He was named to both the all-decade team of the 1990s and the all decade team of the 2000s.  At the end of his stay in Dallas he wasn't at his peak, but if you consider his 14 years as a whole, Allen is exceeded at guard only by one player - John Hannah - for All-Pro teams.  Hannah made 10, whereas Allen was on 7 which tied him with Gene Upshaw (Jim Parker had 8 as a tackle/guard).

This season, 3 offensive linemen are up for induction.  Will Shields is in his 2nd year of eligibility and has credentials that indicate his wait won't be long, too, and Jonathan Ogden is in his 1st year.  The believe is that 2 get in, so while I feel Allen is in this class, there is no predicting the voters choice.

The other Cowboys interest is for Charles Haley.  His notable talking point is that he has 5 Super Bowl victories: 23, 24, 27, 28, and 30.  That is fantastic, and he was in on at least one sack in 4 of those Super Bowls.  He also has 100.5 sacks and although 100 seems like a magic number for Hall of Fame consideration, don't be so sure.

Leslie O'Neal has 132, Simeon Rice has 122, Sean Jones 113, Greg Townsend 109, Trace Armstrong 106, and yes, even Jim Jeffcoat has 102.5.  And if you knew that Jeffcoat had more career sacks than Charles Haley, then I congratulate you.  Because that surprised me.

Now, guys like Howie Long (84) have fewer sacks than Haley and are in the Hall of Fame, but Greg Ellis also has 84, so we must assume that sack totals do not tell all.  Which likely lead us back to 7 championship games and 5 Super Bowl rings.

The other oddity of Haley's career was that on those 1992 and 1993 Cowboys teams that are considered amongst the greatest single-season teams of this lifetime, he only finished 3rd and 4th in sacks.  In 1992, Jeffcoat had 10.5, Tony Tolbert 8.5, and Haley had 6.  In 1993, Tolbert had 7.5, Jeffcoat 6, Jimmie Jones 5.5, and Haley just 4.  Those numbers are hard to process.

Now, having just viewed Super Bowl 27, I will attest to the fact that Haley was a monster that day and All-Pro tackle Will Wolford was beaten badly.  So, when the chips were down, he performed, but there are some production numbers that are problematic.

Meanwhile, for all of Howie Long's points earned as a personality who endeared himself to the public with smiles and television time, Haley will have a hill to overcome in that department as well.  As we know, the media votes, so if you spent most of your career trying to scare the media or at least be difficult, then hopefully the media is not vindictive (lol).

My best guess at the class - which means who I expect to get in, not who I believe SHOULD be voted in is likely to be: Larry Allen, Cris Carter, Art Modell, Jonathan Ogden, Dave Robinson, and Michael Strahan.

I figure that this prediction will be about as reliable as the Patriots beating the Packers on Sunday, but just know that I will be locked in on Saturday as the new class is announced.  I personally hope Charles Haley gets the call, but I assume that Strahan will vault past with his 141 sacks, New York personality, and big Super Bowl moment.  But, perhaps I am wrong.  And that doesn't even consider Bill Parcells, Warren Sapp, Tim Brown, or Andre Reed.

As you can see, there are more worthy candidates than there are spaces available.  And that won't change as a new crop is eligible every year.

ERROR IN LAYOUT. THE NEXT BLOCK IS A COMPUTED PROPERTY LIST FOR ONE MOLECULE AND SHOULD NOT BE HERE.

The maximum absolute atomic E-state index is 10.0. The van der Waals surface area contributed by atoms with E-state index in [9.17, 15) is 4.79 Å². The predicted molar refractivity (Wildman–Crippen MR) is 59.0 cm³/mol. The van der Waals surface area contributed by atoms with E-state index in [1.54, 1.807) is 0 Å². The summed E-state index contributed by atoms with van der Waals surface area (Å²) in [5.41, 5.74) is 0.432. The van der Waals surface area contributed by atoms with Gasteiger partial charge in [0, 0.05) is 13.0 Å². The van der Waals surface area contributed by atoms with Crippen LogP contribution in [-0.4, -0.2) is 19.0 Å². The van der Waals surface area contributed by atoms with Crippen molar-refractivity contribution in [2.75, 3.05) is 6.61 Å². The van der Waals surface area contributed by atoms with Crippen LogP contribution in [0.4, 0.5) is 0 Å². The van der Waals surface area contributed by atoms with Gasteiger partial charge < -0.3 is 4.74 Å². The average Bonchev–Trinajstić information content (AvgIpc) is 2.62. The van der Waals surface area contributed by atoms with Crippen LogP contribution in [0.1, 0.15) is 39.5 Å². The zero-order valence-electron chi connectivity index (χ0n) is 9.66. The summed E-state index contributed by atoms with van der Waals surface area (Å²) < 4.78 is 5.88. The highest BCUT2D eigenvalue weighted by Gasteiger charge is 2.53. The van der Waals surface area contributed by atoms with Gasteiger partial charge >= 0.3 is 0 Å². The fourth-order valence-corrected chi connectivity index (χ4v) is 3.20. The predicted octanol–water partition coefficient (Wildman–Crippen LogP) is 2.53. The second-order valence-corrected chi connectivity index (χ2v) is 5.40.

I still look forward to the day where this process is fully televised, but the voters think this would irreparably damage the ability for voters to speak freely.  That may be the case, but it sure seems like transparency is one way to take away vendettas or at least make people with them be accountable.

Either way, the discussion are fun for those of us who are not hanging on every vote.  Pity the players who must, until their day arrives - if, in fact, it does.

1 comment:

James said...

Great thoughts, Bob, although I would argue against measuring a DL by the number of sacks. Sometimes great linemen don't get sacks because teams show respect by designing plays on the other side of the field from them.

But I'm surprised you didn't raise the prospect of Parcells getting voted in as a non-player. You always overrate him, so I was going to make a case against his being elevated to HOF status, and against the idea that he deserves to be called (as he often is) a "legend."

Ah well, I'll do it anyway. The standard defense of Parcells: He won two Super Bowls, and turned the Cowboys into a winning team. Here's why that is line of reasoning is in error:

1. He only won that 2nd Super Bowl because Scott Norwood missed a makeable field goal. The head coach is responsible for all that his team does, but he shouldn't be credited for the failure of a player on the other team. If Norwood does his job, then Parcells is a one-game winner, on same level as Weeb Ewbank, Brian Billick, and Barry Switzer.

1b. Even if you give him credit for 2 SB's, why does that make him a legend? Does anyone consider Tom Flores a legend? George Seifert?

2. While with the Cowboys, he managed to win exactly two games more than he lost. In 4 years, he's just two games over .500. And his post-season success is less than previous Cowboys 'legends" such as Gailey and Switzer. Under Parcells, the Cowboys missed the playoffs twice, and went 0-2 in postseason overall.

With the Jets, he did go to the AFC Championship, but the list of coaches who went that far is a long one.
That's not to say he was a failure. Parcells was good, but he wasn't great, and his accomplishments do not rise to the standard necessary to refer to him as legendary--or Hall of Famer.